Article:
demonstrates that other work exists in significant numbers in
the national economy that [the claimant] can do.” 20
C.F.R. § 404.1520(g)(1). If the claimant is unable to
perform other work, she is deemed disabled. 20 C.F.R. §
404.1520(g). If she can make an adjustment to other available
work, she is considered not disabled. Id.
The Appeals Council's Decision
issued his decision in this case on November 15, 2016. The
Appeals Council granted review of that decision, and
therefore the Appeals Council's November 2, 2018 decision
was the Commissioner's final decision in this case. AR 1.
In that final decision, the Appeals Council adopted the
regarding the pertinent provisions of the Social Security
Act, Social Security Administration Regulations, Social
Security Rulings and Acquiescence Rulings, the issues in the
case, and the evidentiary facts; (2) findings and conclusions
regarding whether Plaintiff is disabled; (3) findings under
steps one, two, three, and four of the sequential evaluation;
(4) conclusions regarding Plaintiff's statements
concerning the alleged symptoms; and (5) conclusions
regarding Plaintiff's mental impairment under the four
functional areas requiring evaluation. AR 4-7. Aside from
these statements, the Appeals Council did not discuss or
evaluate the medical reports or other evidence that was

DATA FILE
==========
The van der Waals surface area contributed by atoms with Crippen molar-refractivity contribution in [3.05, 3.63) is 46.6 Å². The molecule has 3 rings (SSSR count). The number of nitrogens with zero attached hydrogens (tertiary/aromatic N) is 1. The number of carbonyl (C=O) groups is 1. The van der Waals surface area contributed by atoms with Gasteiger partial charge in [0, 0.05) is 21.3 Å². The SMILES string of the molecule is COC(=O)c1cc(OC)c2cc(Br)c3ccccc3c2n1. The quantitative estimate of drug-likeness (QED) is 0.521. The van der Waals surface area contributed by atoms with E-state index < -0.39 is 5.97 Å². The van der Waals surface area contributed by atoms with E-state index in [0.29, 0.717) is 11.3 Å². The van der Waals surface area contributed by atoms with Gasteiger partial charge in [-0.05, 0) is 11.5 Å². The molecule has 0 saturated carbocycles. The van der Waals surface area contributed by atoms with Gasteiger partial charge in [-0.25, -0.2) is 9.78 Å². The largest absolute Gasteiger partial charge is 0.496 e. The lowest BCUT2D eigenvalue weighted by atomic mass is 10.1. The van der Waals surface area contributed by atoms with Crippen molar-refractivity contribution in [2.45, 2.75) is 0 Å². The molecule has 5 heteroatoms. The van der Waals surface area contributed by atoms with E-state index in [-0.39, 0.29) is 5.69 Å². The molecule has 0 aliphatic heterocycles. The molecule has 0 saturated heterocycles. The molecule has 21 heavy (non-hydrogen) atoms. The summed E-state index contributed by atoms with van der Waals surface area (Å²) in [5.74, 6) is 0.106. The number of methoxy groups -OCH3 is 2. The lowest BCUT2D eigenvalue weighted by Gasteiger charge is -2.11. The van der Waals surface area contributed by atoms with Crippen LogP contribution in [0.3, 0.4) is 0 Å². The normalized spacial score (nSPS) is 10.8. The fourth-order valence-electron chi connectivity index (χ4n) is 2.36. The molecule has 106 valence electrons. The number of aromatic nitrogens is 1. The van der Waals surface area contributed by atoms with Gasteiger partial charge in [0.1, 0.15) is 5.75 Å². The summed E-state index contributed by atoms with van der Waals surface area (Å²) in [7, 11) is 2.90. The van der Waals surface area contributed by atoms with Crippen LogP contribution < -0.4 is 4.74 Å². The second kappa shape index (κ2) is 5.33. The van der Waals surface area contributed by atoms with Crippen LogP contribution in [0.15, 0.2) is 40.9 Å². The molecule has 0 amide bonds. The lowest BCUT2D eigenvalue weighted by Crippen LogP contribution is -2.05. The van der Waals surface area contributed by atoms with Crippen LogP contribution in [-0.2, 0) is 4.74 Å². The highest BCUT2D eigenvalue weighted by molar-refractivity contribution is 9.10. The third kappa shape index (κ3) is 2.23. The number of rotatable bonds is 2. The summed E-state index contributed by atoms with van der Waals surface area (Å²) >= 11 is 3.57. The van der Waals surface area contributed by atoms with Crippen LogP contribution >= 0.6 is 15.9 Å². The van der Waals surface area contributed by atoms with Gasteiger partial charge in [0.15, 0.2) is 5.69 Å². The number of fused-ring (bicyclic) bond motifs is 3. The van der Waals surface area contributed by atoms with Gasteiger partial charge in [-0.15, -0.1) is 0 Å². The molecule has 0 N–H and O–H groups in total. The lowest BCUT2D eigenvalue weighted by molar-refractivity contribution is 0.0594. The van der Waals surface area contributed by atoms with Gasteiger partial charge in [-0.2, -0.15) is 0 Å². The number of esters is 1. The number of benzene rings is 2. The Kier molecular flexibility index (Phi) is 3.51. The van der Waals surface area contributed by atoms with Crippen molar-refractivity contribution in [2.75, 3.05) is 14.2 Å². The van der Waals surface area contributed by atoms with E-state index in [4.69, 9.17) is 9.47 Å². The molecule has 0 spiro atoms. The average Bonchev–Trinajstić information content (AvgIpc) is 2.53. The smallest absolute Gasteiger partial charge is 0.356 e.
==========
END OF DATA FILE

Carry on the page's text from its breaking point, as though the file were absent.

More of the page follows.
before the ALJ.
Appeals Council did add Exhibit 16F to the record, which was
not addressed in the hearing decision or previously entered
into the record. AR 4. The Appeals Council found that
“Exhibit 16F do[es] not contain objective, clinical
findings that would otherwise change the Administrative Law
Judge's mental functional findings.” AR 4; see
also note 8, infra.
ALJ's decision is therefore treated as the decision of
the Appeals Council concerning the evaluation of the medical
evidence and the credibility of plaintiff's subjective
The ALJ's Analysis
found that, at step one, Plaintiff had not engaged in
substantial gainful activity since January 1, 2013- the
amended alleged disability onset date-and at step two, that
she suffered from the following severe impairments:
depression; post-traumatic stress disorder (PTSD); and
possible personality disorder. AR 29-30.
three, the ALJ found that Plaintiff did not have an
impairment or combination of impairments that met or
medically equaled the severity of an impairment listed in 20
C.F.R. Part 404, Subpart P, Appendix 1. AR 30-31.
Specifically, the ALJ found that Plaintiff's mental